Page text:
Skip to main content
Article thumbnail
Location of Repository

Development of a manufacturing strategy for apparel manufacture in Mauritius using a systems modelling approach

By Dinesh Kumar Hurreeram

Abstract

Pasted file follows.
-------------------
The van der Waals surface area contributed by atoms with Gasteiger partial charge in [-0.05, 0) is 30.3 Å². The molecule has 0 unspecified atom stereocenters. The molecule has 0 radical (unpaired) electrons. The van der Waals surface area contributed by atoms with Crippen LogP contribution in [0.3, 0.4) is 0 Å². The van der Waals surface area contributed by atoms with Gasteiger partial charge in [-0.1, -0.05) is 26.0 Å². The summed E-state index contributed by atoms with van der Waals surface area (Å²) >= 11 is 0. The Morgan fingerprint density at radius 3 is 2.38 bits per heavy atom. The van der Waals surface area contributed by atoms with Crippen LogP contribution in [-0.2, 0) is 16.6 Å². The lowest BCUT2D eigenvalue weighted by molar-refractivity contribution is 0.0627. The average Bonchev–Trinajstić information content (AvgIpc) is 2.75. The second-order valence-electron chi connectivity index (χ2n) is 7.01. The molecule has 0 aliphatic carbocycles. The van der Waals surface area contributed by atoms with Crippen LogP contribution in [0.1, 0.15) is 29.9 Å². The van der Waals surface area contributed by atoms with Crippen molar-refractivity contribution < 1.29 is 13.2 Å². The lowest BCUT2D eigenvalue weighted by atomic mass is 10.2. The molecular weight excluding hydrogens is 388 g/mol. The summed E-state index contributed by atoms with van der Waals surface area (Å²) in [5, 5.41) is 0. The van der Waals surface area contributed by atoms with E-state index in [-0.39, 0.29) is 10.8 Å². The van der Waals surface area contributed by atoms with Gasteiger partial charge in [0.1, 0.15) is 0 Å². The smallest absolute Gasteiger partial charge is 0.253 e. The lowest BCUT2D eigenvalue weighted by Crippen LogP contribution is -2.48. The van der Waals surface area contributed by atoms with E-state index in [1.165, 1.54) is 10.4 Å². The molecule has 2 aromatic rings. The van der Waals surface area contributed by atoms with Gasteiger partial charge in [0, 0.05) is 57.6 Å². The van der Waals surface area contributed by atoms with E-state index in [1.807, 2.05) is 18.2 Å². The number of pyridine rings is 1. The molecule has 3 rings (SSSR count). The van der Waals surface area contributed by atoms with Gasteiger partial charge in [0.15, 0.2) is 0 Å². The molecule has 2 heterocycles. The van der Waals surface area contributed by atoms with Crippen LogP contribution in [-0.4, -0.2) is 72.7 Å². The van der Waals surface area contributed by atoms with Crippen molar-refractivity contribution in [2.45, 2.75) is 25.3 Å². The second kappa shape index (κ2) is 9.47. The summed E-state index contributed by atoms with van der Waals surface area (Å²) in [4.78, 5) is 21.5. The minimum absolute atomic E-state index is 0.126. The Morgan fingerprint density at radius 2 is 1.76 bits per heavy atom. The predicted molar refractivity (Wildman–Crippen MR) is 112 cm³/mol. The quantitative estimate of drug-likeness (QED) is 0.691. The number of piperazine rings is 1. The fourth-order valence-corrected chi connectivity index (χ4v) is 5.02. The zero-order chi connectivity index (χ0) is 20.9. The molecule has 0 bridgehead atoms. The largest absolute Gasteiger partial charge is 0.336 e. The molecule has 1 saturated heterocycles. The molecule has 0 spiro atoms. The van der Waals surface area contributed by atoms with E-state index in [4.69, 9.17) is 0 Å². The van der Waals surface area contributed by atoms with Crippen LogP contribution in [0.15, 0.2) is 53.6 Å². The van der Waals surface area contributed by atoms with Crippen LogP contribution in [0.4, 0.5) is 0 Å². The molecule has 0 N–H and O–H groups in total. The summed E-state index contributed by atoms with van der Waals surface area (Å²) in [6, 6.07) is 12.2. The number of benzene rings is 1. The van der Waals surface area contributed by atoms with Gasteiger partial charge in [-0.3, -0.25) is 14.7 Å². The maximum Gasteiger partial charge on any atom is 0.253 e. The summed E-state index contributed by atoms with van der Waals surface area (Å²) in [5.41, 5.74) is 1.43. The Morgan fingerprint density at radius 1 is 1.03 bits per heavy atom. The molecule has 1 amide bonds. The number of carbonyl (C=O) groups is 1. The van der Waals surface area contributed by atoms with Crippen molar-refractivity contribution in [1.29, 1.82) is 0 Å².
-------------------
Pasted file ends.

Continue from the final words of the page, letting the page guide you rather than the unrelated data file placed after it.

The liberalisation of world apparel trade by the year 2005 will eliminate quota\ud restrictions on imports from a large number of low labour cost countries. This will\ud impose a series of challenges to higher cost countries, involved in apparel exports,\ud which so far have had preferential access to the markets like Mauritius. The\ud competition against suppliers from low labour cost countries can only be won if\ud companies can achieve competitive advantage in terms of factors other than cost.\ud These include, for instance, design and manufacture of high value products, providing\ud manufacturing flexibility for rapid change in garment style, providing better service to\ud customers and fast responsiveness to meet changing market requirements. These\ud conditions can be met only if the companies adopt the appropriate manufacturing\ud strategy within the market context.\ud \ud \ud The importance of the manufacturing function for the achievement of competitive\ud advantage has been extensively covered in the literature. The process of deciding\ud upon appropriate manufacturing strategies for their implementation in specific sectors\ud however remains to be fully investigated. The present research is an attempt to\ud illustrate this process for the garment making sector in Mauritius which is currently at\ud the cross roads of its development as it faces fierce competition for market share in\ud the wake of world apparel trade liberalisation.\ud \ud \ud The project involved the use of the IDEFO system-modelling tool for the development\ud of an apparel manufacturing system reference model to illustrate details of all\ud activities taking place in a typical company. The model was used for the production a\ud manufacturing strategya udit tool to enablec ompaniest o make an assessmenot f their\ud current manufacturing practice, benchmark the same against better practices from the\ud industry and select alternative strategies for implementation with a view to achieving\ud enhanced product competitiveness. The audit tool is supported by a set of data that\ud was collected from a range of sources including ten different companies in Mauritius\ud such that the tool illustrates all possibilities in terms of manufacturing practice from\ud average to better practices.\ud \ud \ud A novel methodology for manufacturing strategy auditing through the use of the\ud developed audit tool was tested in three case study companies. The results clearly\ud demonstrate the effectiveness of the audit tool and the methodology, to enable\ud companies to assess their current practice and embark upon alternate strategies to\ud pave the way towards achieving enhanced competitiveness. Also, the audit tool was\ud used in a sample of seventeen collaborating companies, which enabled sector wise\ud analysis determination of the strategies that best suit the sector for maintaining its\ud market share in a world of free apparel trade